Check which usb devices have been connected to your computer

Martin Brinkmann
Apr 12, 2007
Updated • Jun 7, 2013

I published a guide about three months ago which highlighted how a small tweak in the Windows Registry allowed you to display previously connected usb devices in the device manager.

While this method is still working fine, I discovered a free program that offers exactly the same functionality. The core benefit here is that you do not have to edit the Registry manually to display the information;  just run the program and you find the information neatly listed in the program interface.

The software is called USB Deview and is developed by one of my favorite software programmers Nir Sofer. Before I start and describe the product I would like to point out its use. I work for a company in the financing sector and they have such a strict security protocol that everything has to be routinely checked from time to time.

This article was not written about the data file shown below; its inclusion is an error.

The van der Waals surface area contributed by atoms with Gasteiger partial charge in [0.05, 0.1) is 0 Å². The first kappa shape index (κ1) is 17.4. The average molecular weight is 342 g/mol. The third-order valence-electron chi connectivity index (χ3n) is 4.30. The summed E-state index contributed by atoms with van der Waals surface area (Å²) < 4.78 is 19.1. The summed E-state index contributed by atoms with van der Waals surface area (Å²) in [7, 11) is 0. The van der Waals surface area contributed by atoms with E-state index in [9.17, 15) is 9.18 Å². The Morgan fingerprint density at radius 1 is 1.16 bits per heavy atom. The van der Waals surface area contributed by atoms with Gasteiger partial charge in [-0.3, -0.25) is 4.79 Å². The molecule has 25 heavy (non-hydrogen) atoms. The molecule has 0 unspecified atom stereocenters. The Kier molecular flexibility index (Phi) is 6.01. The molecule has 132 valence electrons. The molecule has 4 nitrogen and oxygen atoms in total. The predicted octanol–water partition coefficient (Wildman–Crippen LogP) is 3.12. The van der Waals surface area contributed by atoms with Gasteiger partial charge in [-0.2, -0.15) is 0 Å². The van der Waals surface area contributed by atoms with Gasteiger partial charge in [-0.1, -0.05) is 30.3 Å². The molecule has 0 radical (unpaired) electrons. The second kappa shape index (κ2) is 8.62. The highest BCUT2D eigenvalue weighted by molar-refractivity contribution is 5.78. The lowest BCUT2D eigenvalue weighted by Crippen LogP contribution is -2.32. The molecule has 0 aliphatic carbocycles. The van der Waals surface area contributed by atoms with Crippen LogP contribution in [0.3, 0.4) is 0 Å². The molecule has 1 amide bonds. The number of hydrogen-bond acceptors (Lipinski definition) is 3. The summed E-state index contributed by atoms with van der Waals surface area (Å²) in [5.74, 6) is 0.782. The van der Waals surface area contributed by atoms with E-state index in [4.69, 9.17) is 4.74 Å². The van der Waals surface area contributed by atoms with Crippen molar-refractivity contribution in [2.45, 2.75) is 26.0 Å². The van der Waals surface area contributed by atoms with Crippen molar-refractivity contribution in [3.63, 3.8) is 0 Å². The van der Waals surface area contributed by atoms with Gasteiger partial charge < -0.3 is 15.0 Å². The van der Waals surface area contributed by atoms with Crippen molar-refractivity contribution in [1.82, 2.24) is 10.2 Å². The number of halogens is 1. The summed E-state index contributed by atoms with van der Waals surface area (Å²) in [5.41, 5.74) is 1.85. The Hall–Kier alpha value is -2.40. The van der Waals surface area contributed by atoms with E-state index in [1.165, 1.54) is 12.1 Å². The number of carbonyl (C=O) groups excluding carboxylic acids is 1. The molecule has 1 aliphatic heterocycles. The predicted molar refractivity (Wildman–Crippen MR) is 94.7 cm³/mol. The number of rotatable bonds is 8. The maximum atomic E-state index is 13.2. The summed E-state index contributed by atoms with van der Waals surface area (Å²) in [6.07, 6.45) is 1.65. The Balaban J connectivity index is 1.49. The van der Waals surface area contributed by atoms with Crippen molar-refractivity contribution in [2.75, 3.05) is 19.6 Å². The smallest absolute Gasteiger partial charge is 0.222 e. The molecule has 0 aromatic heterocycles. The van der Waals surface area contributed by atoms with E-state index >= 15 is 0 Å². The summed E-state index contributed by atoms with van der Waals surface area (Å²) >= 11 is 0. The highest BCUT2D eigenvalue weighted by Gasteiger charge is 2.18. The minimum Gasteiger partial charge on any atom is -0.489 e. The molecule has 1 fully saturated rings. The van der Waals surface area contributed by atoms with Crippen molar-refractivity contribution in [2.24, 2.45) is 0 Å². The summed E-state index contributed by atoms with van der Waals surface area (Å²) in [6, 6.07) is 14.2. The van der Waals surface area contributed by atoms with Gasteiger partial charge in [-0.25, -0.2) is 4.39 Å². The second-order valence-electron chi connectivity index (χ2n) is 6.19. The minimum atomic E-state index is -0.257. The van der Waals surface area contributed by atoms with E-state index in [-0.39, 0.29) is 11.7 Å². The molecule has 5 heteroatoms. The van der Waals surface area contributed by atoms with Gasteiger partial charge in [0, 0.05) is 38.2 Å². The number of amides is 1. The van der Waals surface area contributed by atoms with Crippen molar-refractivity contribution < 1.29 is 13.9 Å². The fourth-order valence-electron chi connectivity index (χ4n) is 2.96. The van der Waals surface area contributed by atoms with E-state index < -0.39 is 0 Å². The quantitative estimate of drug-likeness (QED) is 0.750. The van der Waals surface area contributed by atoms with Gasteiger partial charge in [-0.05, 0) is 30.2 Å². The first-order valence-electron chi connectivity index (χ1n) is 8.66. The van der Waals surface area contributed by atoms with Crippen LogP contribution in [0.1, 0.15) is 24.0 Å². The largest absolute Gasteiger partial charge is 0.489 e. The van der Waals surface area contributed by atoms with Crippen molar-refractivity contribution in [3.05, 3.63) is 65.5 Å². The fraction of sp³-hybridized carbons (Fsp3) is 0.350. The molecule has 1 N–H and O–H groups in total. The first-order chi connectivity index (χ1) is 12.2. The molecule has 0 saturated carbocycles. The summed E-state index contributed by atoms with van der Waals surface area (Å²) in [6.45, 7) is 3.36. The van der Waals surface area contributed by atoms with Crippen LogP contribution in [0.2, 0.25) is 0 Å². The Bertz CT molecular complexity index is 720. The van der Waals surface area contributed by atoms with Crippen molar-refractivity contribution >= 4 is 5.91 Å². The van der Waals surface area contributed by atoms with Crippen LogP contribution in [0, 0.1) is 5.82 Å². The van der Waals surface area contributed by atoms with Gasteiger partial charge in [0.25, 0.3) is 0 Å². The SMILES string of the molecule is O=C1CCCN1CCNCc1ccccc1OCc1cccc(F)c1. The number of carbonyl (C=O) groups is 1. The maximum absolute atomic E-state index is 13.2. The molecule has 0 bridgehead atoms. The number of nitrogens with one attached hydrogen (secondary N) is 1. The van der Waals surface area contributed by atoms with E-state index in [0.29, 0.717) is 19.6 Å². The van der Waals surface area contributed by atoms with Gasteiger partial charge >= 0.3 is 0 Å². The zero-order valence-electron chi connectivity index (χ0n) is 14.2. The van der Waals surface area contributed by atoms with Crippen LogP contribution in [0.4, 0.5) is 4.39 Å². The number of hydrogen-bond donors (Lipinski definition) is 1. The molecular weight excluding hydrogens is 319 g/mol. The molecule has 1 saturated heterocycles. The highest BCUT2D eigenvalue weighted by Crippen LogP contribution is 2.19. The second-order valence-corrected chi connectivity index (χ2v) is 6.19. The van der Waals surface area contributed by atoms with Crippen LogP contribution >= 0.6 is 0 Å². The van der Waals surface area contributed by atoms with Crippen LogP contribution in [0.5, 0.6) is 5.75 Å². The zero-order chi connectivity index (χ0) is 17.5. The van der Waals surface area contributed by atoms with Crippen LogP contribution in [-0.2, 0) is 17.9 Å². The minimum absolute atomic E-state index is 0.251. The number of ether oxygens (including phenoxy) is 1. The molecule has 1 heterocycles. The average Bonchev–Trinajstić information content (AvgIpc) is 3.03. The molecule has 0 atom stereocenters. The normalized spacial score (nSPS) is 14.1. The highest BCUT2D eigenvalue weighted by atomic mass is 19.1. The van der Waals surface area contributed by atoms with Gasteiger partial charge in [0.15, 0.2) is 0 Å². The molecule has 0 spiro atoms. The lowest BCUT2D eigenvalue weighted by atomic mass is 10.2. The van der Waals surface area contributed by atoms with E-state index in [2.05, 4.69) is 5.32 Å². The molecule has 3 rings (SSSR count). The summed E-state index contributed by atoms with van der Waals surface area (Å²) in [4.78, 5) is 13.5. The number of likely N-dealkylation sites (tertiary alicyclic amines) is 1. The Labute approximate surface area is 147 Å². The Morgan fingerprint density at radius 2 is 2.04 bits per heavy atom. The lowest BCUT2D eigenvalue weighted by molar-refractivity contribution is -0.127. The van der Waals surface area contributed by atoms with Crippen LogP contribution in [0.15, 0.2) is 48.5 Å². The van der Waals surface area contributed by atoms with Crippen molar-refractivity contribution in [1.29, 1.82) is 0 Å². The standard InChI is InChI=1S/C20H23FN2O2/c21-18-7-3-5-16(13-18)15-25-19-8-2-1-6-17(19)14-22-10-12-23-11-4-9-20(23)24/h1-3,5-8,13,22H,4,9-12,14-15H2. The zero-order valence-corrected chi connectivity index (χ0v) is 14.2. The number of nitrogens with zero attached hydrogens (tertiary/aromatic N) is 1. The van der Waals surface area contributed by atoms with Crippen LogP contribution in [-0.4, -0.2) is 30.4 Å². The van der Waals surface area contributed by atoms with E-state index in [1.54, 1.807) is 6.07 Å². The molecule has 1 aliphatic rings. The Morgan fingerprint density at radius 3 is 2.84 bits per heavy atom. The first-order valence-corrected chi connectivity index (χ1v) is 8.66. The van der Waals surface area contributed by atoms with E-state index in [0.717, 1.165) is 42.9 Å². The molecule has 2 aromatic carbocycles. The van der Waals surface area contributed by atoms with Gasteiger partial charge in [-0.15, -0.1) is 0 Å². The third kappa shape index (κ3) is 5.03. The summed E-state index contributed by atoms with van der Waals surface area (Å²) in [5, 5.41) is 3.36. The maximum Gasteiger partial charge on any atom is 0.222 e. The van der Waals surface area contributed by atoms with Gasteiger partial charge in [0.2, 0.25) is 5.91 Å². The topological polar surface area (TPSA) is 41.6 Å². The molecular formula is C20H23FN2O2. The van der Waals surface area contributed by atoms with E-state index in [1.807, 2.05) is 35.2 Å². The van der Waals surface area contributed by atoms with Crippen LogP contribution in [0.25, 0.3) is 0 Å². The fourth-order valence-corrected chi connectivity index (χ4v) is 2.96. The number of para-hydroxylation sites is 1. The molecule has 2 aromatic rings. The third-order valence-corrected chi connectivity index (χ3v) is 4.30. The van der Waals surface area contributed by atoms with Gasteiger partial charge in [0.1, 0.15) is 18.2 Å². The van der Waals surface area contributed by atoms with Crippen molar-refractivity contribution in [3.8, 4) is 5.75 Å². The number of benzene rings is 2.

It is important to check if unauthorized USB devices have been connected to a computer. This can be a clear sign of a security breach, maybe data theft. One could argue that the damage has already been done but would you prefer to know of it at all or be totally unprepared for future events that result from this?

It is probably not that important for non business users but it could still be nice to know if someone else connected a device to your computer while you were away.

USB Deview lists the name of the device, a description and device type, a serial number and the date the device has been connected to the system. You do get a pretty good impression which kind of devices have been connected. I checked the history on my computer and spotted the Sony Ericsson W810 mobile phone from a friend that had once been connected to my computer.

You can use USB Deview to uninstall previously connected USB devices or disconnect currently connected ones. Great little application, does not need to be installed at all and uses just 38K unpacked.

Update: The application is now available as a 32-bit or 64-bit version. Enabled devices show up with a green dot and highlighting. You can now also use filtering settings under the Options menu to disable generic USB devices.


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